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A collection 10 intimate TYPED LETTERS SIGNED by the JAMAICAN-AMERICAN AUTHOR ALSTON ANDERSON to the author & screenwriter RUDY WURLITZER, together with 2 Typed Letters to Alston Signed by Wurlitzer.
New York & Vineyard Haven, Massachusetts, November 1962 to November 17th, 1965. [1962]., [1962].. - Ten letters by the Jamaican-American author of "Lover Man" densely typed on 11 inch high by 8-1/2 inch wide creamy buff paper. Addressed to the author of "Nog", Rudy Wurlitzer, each letter is signed "Alston". In a November 1962 letter, typed on both sides of the sheet, Alston dives right in, letting loose his "wild" side which one can at once consider a gift or a plague. "I saw Miles [Miles Davis] last night, but I was so drunk that I got thrown out of the place. (Village Vanguard.) What I heard sounded great. I'll probably go again tonight and take Ruth." Perhaps not surprising considering the cause of his fallout with Robert Graves, without qualms Alston reveals his feelings for Rudy's sister: "I had lunch with your sister yesterday, and tried to make her. No luck. I really didn't like her much in Deya [ie: Deia, Mallorca], but now I love her. She admitted that it's a pity that you're her brother. If you weren't, she'd marry you. And I wouldn't blame her. If I was a woman, I'D marry you." As is the case throughout his letters, Alston philosophizes about writing: "Read the Tibetans, baby, read the Tibetans. The only problem you'll have is that you'll come to realize that there's really nothing worth writing about...." Briefly falling back into explicit descriptions of his lusty feelings, Alston closes with "Bye bye, blackbird".In a 1-1/4 page letter dated December 21st, 1962 typed on both sides of a sheet of paper, Alston first elatedly mentions that he's "been writing. I'm working on a story called 'Diary of a Madman'. Yesterday I threw out something called 'A Good Edjucation', but I may try it again soon." He quotes a couple of paragraphs from his story whose black protagonist resides in an Asylum: "I have a suggestion to make to the President of the United States." he quotes his character, "The next time, sir, that you hear of a Negro trying to enter a Southern (white) University, will you kindly order him to the White House immediately..." The madman (Alston's satirical voice) goes on to suggest that the president offer to build him, in the North, the greatest University one could possibly visualize staffed by "the brightest, whitest professors from the United States, France, England and Germany...." Not only would the government save a fortune on troop expenditure but "It would also spare a town like Columbia, S.C., or Athens, Ga., the pleasure of having such casual visitors as four hundred and fifty U.S. Marshals, the entire 82nd Airborne Division, CBS-TV, ABC-TV, NBC-TV,..." and so on, sarcastically concluding through his character that, of course, the people of those towns might be a little disappointed at the lack of attention. Signed "Alston".In a one-page letter dated February 27th, 1963 addressed "Dear Rudolfo" Alston opens by asking "how did you come by that Italian first name? Don't tell me. It's probably too complicated." He goes on to reveal that "I threw 'Diary of a Madman' away. Man, I was out of my mind!" "I've stopped drinking completely - until July 15th" writes Alston, "By then I hope to have another book of stories finished as well as an article for the Atlantic Monthly on the Dred Scott decision. I plan to make a play on Dred Scott, by the way". He then requests that, if he can, Rudy send him a copy of "Skin Deep". Signed "Alston".On April 23th of that year, Alston writes a one-and-a half page letter to "Dear Rude" to let him know that he's not called Marianne [Rudy's sister] about a story since he's broke and "only recently I've taken to stocking my larder before I go on my little toots. Getting sensible in my middle age. My phone bill isn't paid yet. In fact, I no longer even have a phone...." While he's expecting money from Paris as the publisher Calmann-Levy bought his book "Lover Man", he "foolishly" signed over his money to J.B. who, it turns out is in jail for marijuana possession: "pot of all things. In Paris! where I've smoked at the COUPOLE, man! Interpol, though. Those kats have very long arms." He's excited that he's "on the verge of finishing another book of stories...." "The thing I've been doing" he writes "is getting so damn broke that I have no other alternative except writing or reading or playing solitaire or masturbating...." He goes on to comment on how he perceived the Guggenheim when stoned on synthetic mushroom and closes with "Love" "Alston".In a one-page letter dated May 15th, 1963, Alston declares "Well, I took them all, baby. All twenty-one of them.... I took sixteen before going up to the Museum of Modern Art. All that happened is that I became (and am becoming) intensely introspective....." "I do want the piano", he writes several paragraphs later, "but not for myself. Bud Powell is coming home this fall, and I'd like to hear him play on it." Powell was a noted American Jazz pianist and friend of Thelonious Monk. Closing "With all my love, Alston", Alston has penned a postcript in ink: "Thank you! That kid's head is wild!".Apologizing for not having written in a while, Alston writes, in a one page letter dated August 30th, 1963: "Your last letter sounded a bit disjointed, as though you were associating with lower-class minds...." He relates how he may have upset Rudy's sister by "turning on and getting the giggles" and then sort of apologizes: "Sorry, old man. I'm aware that in some weird way you're trying to preserve her innocence. She's a nice girl." Doubleday has turned down his book and he's bent on getting his act together, "But I ain't goofing no more, baby. I promised myself that I'll be famous at forty, and I think I'll keep that promise for the hell of it. What ELSE is there to do? (Except become a Bhudda, which I might get around to some year.) Following a brief mention of the World Series he inquires as to when Rudy might come back to New York. Signed "Alston".December 7th, 1963: "I was so upset about President Kennedy's death that I couldn't answer your letter before now." Alston is in the same boat as always, "trying to get an advance from Putnam..." and "The New Yorker turned down four of my stories...." "I had the most horrible Thanksgiving imaginable" he writes a couple of paragraphs later "I went to a party and turned on, only to discover to my horror that EVERYBODY at the party was in me." After mentioning a "pretty nice looking redhead on the Lex Ave bus" he writes that he's "going to read RUNAWAY over WBAI next Wednesday. And I'm doing an hour of Bud Powell's music, too." Signed "Alston". There are a couple of light brown stains, possibly from coffee or liquor, to the upper half of the letter.In a two-page letter written from Vineyard Haven, Massachusetts on April 3rd, 1965, Alston writes "I'd like very much to go to Europe with you - I'm particularly interested in Rome and St. Petersburg at the moment, and plan to start studying Italian soon...." His book is going slowly as he's been thinking instead of writing and has become fascinated by television, which he's only had since "Monday", "I think television is, in an esoteric sense, the supreme indication of the one-ness of the human mind. Ditto radio, the telephone, radar, etc., but television is by far the most interesting because of the two primary senses involved...." He fantasizes about building a house on Chappaquiddick [sic] across from Edgartown. "I haven't met any interesting people. Helen Burckhardt (of Deya) is the only person I can talk to on the entire island, which is, of course, not at all unusual." He mentions, in closing, that he's been reading Edgar Cayce and signs himself "Alston" as usual. The letter is creased with some soiling and a few tiny tears to the edges. The top right corner is heavily creased with a longer tear to the right edge.He's not sure what day it is, "But I do know it was a gas to hear from you" Alston writes in a one-page letter dated August 6, 1965. "What the [f___] are you doing in Deya?... And what the [f___] is Ann Truxell doing there?" referring to the American artist Annie Truxell, "I love that chick. She's crazy! Have you noticed? I love Ann Truxell. Tell her that. (I'M crazy.)" Alston goes on to speak of his current lovers and, only in the last paragraph does he mention the novel he's writing "which I'm calling JUST FRIENDS in honor of Bird...." Signing himself "A" followed by a postcript "Baby I'm black! You should see me!" There is a small piece out from the left border of the page, not affecting the text.Still working on "Just Friends", Alston writes in a one-and-a-half page letter dated November 17, 1965 "Not being widely published depresses me, but what the hell.... The only thing I can do is keep writing, which is the only thing I like to do except [f______] and listening to jazz, and if it ever came to a choice the last two would have to go. I'm really pleased with JUST FRIENDS. I'm having a ball writing it...." Expressing his pleasure that Rudy has sold a story to The Atlantic Monthly, he goes on to write "To hell with the Establishment. You're absolutely right, of course, but the only thing I can think of is to run over them!... It seems to me that any writer that's any good at all is faced with that problem at every period in literary history...." About Vineyard Haven, he declares "I love this place for writing... And I'm thinking of -- or rather, am going to -- start a three-act play immediately after I finish this novel...." After confiding that he thinks of Rudy's sister, he mentions that he owes another woman an apology after passing out on her couch. "Prince Gautama sends his regards, and says to tell you that you will be a Buddha in fourteen lifetimes" he writes in closing "So take care. You are EXTREMELY rare." Signed " Alston".The correspondence includes two letters to Alston by Rudy Wurlitzer. Both of these typed letters are signed by Rudy and, as they are not dated, we've been unable to place them in chronological order. The first of these, a densely typed one-page letter on 11 inch high by 8-1/2 inch wide creamy white paper begins with Rudy expressing his pleasure that Alston is writing. He then quickly goes on to explain and apologize for passing on a wrong number to Alston which, ironically, happens to be that of the police station. Alston was likely not too pleased with what he perceived as a joke. "The weird thing is, though, that Heathers gave me that phone number. When I first read your letter I got slightly bugged and thought you were getting insanely paranoid but then I called Heathers and asked her for Marjories number and 440-1234 was the number she gave me. I said: do you know what you're doing sweetheart? And she said: Oh my god oh my god oh my god. It's the police number that I used when I tried to have John thrown out...." Expressing his own desire to have his phone number changed, Rudy elaborates: "The whole problem is how to be alone. You seem to know how to do it now and I envy you. I know it at times when I do I write some pretty good things but when I don't I'm in trouble. You have to protect yourself. Otherwise people get inside you and it takes quite a purge to get them out, sometimes all the way out is the only way...." Speaking of his writing, he says: "Here it is: Sanctity, Eroticism (writing or whatever) and Solitude. In other words, sacred time. When you have more sacred time than profane you're in. . . or something." Signed "love, Rudy" in blue ink.In a half-page letter typed on 11 inch high by 8-1/2 inch wide buff paper with binder holes along the left, Rudy opens by saying: "I haven't written because I haven't known anything. Not on the level of words and letters...." He explains that he's about to ship out from San Francisco on a freighter headed to Curacao in the Dutch West Indies before coming back to New York. Rudy is concerned, however, that he won't find his groove and be able to write: "I'm anxious to get back and yet slightly worried as I haven't been working and I would hate to hit New York turned off.... When I came back to NY from Spain I never did get settled into anything and finally had to leave." Signed "love, Rudy".A significant collection which offers insight into the life and writing process of an important, yet often forgotten or overlooked, Jamaican-American black author. In her biography "Robert Graves: Life On The Edge" Miranda Seymour described Alston Anderson as "a young Jamaican writer educated in America and France for whose one book, Lover Man, Graves wrote the introduction." Born in the Panama Canal Zone to Jamaican Parents, Alston Anderson grew up in Jamaica before moving to the United States at the age of 14. Alston served in WWII and, after the war, took advantage of the GI Bill to study at North Carolina College, and then Columbia University. In 1955, he spent three months residing at the writer's colony "Yaddo" in Saratoga Springs with James Baldwin and others. He left "Yaddo" under a cloud due to "bad behavior" and his association with "objectional characters". He concluded his studies at the Sorbonne where he specialized in German 18th Century metaphysics. Hanging out with other ex-pats, he followed in their footsteps and ended up in Mallorca for a spell, joining up with Robert Graves in Deia. He traveled between Deia, Paris and New York through the 50's. Of Alston Anderson, Graves is quoted as writing "When Alston plays the drums or dances on our terrace, you can judge what a misfit he must have been in his Faculty at the Sorbonne". Graves wrote a glowing introduction for Alston's book in 1959 but by 1962 Alston's doping and drinking which culminated in a highly explicit sexual letter that he penned to Graves' wife Beryl drove a wedge between the two authors. Though admired by his colleagues, his lifestyle prevented him from settling into Academia and Alston would spend his life in poverty. No one claimed his remains when he died in Manhattan in 2008 and he was initially interred in the potter's field at Hart Island. His remains were subsequently accorded the military honor he deserved for his military service and, due to the efforts of a program that tracks down the remains of indigent veterans, he was accorded a military burial at Calverton Natonal Cemetery on Long Island.Although more accurately Jamaican-American, Alston Anderson is considered among America's African-American authors and his book "Lover Man", a collection of stories about the black experience in the South told in a jazz-inflected voice, was published in 1959 when he was 35. Alston went on to write a novel "All God's Children" in 1965 and his short story "Dance of the Infidels" was published in the anthology "Come Out The Wilderness" in that same year. Other short stories were published in anthologies of "jazz fiction" and of "Negro writers". Richard Wright and Terry Southern could be considered among his good friends in addition to Robert Graves. Alston and Terry Southern interviewed Nelson Algren in his Greenwich Village flat in 1955 for the Paris Review.The American experimental novelist & screenwriter Rudy Wurlitzer (born 1937) first started writing when working on an oil tanker when he was 17 years old. A descendant of Rudolph Wurlitzer who founded the Wurlitzer piano company, Rudy subsequently worked as secretary for the author Robert Graves who he credits with teaching him to "write short sentences". Settling in NYC in the 1960's he was a friend to Claes Oldenburg, Robert Frank and Philip Glass. With his wife, the photographer Lynn Davis, Rudy moved to upstate New York and also refurbished a cabin in Cape Breton. His highly experimental first novel "Nog" is considered a cult classic. He followed this with "Flats", "Quake", "Slow Fade", and "The Drop Edge of Yonder". He also wrote his memoir "Hard Travel To Sacred Places". Among his film projects, Rudy Wurlitzer wrote the screenplay for the cult-classic "Two-Lane Blacktop", Sam Peckinpah's "Pat Garrett & Billy The Kid", "Candy Mountain" which he co-directed with Robert Frank, and Bernardo Bertolucci's "Little Buddha".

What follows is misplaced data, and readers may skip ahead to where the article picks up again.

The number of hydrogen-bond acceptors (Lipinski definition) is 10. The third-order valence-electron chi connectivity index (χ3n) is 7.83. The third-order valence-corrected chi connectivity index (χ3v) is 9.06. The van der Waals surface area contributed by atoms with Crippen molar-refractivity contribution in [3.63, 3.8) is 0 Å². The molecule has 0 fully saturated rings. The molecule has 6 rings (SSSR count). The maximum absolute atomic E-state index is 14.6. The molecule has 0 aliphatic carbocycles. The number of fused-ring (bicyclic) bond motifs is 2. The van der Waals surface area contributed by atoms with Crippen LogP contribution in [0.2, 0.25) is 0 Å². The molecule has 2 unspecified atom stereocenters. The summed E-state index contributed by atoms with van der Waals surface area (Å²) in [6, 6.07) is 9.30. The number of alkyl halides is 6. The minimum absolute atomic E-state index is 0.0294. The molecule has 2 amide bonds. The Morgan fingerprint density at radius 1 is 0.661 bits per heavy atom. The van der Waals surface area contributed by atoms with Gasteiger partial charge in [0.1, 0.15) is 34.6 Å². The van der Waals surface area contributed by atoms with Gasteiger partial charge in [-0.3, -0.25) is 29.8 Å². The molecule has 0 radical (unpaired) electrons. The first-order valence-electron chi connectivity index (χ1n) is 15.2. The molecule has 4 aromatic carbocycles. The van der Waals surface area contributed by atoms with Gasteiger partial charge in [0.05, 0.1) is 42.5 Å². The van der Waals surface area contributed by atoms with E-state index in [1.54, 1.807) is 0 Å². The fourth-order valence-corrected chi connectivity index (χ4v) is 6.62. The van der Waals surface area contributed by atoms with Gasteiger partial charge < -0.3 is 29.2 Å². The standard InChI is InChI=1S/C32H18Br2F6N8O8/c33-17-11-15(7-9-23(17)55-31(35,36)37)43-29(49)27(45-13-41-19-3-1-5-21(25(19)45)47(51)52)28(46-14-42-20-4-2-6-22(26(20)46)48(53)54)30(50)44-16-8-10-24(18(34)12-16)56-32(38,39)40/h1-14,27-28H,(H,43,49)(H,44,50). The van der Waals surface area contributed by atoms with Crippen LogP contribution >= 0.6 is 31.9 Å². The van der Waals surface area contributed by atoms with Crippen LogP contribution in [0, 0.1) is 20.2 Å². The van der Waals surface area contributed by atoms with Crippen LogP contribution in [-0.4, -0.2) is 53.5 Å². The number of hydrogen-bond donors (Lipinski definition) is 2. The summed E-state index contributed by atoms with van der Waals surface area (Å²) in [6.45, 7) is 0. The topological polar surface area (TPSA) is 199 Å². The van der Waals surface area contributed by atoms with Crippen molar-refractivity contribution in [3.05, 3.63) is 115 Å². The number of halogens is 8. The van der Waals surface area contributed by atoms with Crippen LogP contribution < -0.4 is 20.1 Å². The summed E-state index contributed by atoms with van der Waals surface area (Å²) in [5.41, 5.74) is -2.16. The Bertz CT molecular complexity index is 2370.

[Bookseller: Blue Mountain Books & Manuscripts, Ltd.]
Last Found On: 2017-12-06           Check availability:      Biblio